Survivor – Poor Man’s Son
from Premonition (1981)
(debuted #78, peaked #33, 14 weeks on chart)

Survivor was just another aspiring arena rock band in the autumn of ’81, but, by the following summer, the Chicago band would unleash the mighty Eye Of The Tiger into an unsuspecting world. I seem to recall reading that it was hearing Poor Man’s Son that prompted Sylvester Stallone to tap Survivor to compose the theme for Rocky III.

The punchy Poor Man’s Son is servicable but sounds more like a band that would be relegated to opening act status for the Journeys, Foreigners, and REO Speedwagons of the world, hardly hinting at the musical immortality awaiting Survivor.

Kool & The Gang- Take My Heart (You Can Have It If You Want It)
from Something Special (1981)
(debuted #67, peaked #17, 17 weeks on chart)

Kool & The Gang was a pop radio staple in the early ’80s and throughout much of the decade, but the venerable R&B/funk act had punched their ticket for enduring fame and fortune a year earlier with the mammoth hit Celebration. The effervescent song became the soundtrack to all things celebatory in nature, especially sporting events.

I never really cared much for the doo-wop tinged Take My Heart, perferring the grittier funk of its follow-up Get Down On It, but I recall my buddy Beej loving the song at the time.

Rod Stewart – Young Turks
from Tonight I’m Yours (1981)
(debuted #61, peaked #5, 19 weeks on chart)

In 1981, my classmates and I knew little of Rod Stewart’s already extensive history aside from his disco vamp Do You Think I’m Sexy, that song’s follow-up Ain’t Love A Bitch (because, hey, he just said “bitch”), and rumors of stomach pumping.

I totally dug Young Turks, the tale of Billy and Patti and their ten-pound baby boy, which found Rod ditching the disco trappings for a more wiry, New Wave musical vibe.

Diana Ross – Why Do Fools Fall In Love
from Why Do Fools Fall In Love (1981)
(debuted #56, peaked #7, 20 weeks on chart)

Diana Ross had retained her superstar status as a solo act in the ’70s not only with a string of hit songs but in a number of movies as well.

However, like Rod Stewart, my classmates and I knew Ross for her more recent work – stuff like the movie The Wiz and her early ’80s hits like Upside Down, I’m Coming Out, and Endless Love – than her iconic time as a Supreme in the ’60s.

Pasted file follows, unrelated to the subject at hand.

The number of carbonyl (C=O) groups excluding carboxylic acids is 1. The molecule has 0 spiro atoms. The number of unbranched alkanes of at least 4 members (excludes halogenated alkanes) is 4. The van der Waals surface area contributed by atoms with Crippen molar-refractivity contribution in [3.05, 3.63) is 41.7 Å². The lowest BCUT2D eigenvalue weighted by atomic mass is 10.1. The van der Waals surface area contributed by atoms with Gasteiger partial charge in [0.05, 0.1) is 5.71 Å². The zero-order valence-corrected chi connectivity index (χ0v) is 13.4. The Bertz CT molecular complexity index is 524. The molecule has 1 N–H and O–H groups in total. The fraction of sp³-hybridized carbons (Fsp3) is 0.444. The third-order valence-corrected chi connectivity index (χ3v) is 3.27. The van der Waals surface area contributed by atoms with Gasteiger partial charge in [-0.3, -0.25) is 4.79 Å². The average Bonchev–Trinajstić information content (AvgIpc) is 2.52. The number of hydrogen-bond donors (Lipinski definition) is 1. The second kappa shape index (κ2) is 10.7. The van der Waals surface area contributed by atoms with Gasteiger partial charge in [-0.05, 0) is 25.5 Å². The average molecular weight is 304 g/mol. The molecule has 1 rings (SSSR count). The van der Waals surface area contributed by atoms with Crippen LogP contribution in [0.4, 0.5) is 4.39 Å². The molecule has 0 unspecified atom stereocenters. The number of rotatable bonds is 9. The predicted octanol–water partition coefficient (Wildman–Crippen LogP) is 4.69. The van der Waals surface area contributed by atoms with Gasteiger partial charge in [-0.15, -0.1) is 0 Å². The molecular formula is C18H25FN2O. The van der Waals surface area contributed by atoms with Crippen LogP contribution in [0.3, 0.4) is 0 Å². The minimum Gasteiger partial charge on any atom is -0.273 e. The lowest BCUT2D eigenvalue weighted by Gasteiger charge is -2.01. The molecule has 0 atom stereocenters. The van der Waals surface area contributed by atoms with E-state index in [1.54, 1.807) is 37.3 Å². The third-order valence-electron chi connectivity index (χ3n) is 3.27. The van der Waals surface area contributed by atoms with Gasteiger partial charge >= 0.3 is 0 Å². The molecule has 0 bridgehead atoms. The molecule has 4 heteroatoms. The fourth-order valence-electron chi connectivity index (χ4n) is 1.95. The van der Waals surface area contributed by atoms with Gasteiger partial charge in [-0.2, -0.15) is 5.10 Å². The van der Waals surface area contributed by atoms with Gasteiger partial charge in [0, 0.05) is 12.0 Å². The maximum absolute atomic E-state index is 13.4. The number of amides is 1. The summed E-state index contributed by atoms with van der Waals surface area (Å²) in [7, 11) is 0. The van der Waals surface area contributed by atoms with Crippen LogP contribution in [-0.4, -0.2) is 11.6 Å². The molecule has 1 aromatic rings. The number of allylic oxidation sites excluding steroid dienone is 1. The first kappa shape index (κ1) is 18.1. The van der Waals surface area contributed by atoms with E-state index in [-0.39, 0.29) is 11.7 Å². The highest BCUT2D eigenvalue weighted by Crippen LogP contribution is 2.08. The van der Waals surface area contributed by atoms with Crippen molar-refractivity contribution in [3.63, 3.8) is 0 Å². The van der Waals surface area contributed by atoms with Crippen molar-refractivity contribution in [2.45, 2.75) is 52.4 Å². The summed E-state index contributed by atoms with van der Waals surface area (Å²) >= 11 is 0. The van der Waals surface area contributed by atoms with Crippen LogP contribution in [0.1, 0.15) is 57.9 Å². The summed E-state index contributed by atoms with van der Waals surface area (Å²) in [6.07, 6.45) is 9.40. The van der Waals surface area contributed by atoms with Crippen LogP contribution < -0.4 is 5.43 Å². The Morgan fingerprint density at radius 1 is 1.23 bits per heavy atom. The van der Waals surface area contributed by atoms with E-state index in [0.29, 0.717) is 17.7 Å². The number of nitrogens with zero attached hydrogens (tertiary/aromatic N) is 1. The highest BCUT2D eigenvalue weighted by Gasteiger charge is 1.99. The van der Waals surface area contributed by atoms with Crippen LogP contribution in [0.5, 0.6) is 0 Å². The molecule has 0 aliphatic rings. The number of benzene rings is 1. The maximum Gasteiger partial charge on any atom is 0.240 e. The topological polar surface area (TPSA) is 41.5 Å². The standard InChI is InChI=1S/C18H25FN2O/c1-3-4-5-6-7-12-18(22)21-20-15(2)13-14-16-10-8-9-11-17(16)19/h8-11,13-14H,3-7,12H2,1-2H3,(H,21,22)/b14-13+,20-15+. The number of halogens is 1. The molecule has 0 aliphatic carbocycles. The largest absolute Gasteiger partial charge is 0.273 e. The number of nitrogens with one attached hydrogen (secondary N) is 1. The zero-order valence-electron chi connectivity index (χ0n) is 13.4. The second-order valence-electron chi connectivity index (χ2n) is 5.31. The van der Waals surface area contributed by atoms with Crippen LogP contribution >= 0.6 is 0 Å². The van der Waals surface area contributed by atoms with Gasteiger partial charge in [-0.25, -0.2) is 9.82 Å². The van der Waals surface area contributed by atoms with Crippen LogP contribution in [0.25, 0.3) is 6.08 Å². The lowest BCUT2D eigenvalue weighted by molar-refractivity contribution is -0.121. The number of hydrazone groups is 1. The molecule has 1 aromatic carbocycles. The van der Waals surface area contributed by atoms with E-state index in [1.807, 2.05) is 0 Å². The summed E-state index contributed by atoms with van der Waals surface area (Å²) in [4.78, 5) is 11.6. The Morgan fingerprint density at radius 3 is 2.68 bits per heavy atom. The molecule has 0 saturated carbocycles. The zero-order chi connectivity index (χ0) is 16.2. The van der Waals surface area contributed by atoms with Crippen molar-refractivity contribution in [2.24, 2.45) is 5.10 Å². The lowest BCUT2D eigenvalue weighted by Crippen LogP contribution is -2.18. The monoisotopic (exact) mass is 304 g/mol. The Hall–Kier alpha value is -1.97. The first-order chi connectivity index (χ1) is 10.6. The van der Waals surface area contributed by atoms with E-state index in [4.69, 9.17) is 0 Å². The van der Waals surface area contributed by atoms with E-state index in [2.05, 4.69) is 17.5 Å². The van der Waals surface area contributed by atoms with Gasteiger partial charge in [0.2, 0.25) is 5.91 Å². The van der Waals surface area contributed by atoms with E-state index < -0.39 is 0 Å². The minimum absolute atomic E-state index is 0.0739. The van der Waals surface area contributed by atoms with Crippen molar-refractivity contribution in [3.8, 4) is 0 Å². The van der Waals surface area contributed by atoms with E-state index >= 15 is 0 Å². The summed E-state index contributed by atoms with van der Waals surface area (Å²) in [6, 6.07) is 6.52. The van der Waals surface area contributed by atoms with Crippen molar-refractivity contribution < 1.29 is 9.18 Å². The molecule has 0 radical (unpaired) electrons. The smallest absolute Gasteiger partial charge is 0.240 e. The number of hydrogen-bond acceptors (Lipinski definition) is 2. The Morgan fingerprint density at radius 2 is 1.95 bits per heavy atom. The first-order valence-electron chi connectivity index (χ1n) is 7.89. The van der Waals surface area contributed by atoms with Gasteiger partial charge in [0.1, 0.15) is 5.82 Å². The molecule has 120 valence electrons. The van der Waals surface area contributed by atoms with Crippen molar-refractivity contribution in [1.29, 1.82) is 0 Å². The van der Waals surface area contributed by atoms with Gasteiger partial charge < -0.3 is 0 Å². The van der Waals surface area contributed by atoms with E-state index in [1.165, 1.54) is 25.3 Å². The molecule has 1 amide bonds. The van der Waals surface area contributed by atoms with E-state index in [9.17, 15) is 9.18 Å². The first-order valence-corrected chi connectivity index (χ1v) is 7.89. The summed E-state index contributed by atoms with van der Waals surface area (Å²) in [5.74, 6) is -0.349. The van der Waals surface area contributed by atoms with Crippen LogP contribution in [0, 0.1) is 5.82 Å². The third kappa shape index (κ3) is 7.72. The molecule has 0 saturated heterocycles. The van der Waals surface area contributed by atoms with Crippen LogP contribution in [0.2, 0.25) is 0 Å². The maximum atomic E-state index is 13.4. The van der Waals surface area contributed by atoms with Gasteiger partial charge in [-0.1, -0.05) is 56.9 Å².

Whatever I knew by The Supremes at the time would have been dismissed as ancient history and Ross’ update of a Frankie Lymon hit from the ’50s usually prompted me to search for something else on the dial.


September 25, 1982

September 24, 2011

As the contents of my head need to settle back into place, I’m pulling up a Billboard magazine Hot 100 chart from the early ’80s – a period of my initial infatuation with music and radio – and checking out the debut songs for that week.

So, here are the eight songs making their first appearance on the chart during this week in 1982…

Billy Preston – I’m Never Gonna Say Goodbye
from Pressin’ On (1982)
(debuted #90, peaked #88, 3 weeks on chart)

For a man known to some as the “Fifth Beatle,” I know surprisingly little about Billy Preston.

I knew that Preston performed on the Apple rooftop with the band, had some legal and health issues, and passed away several years back. As far as his music, all I know is Nothing from Nothing and With You I’m Born Again – the ballad sung with Stevie Wonder’s then-wife Syreeta.

I’d never heard I’m Never Gonna Say Goodbye, but it sounds like a song that James Ingram might have done a few years later if you added a twist of stalker and a bit more melodrama.

Karla Bonoff – Please Be The One
from Wild Heart Of The Young (1982)
(debuted #85, peaked #63, 7 weeks on chart)

Singer/songwriter Karla Bonoff had a hit during the summer of ’82 with Personally. I didn’t really like the song at the time – and it got a lot of airplay – but now I find the catchy song’s bounce and playful vibe appealing.

Bonoff sang back-up for Linda Ronstadt and Please Be The One has a slow, sultry vibe that is reminiscent of Ronstadt to me. I didn’t remember the song until it reached the chorus and rarely heard it on the radio in ’82.

Jeffrey Osborne – On The Wings Of Love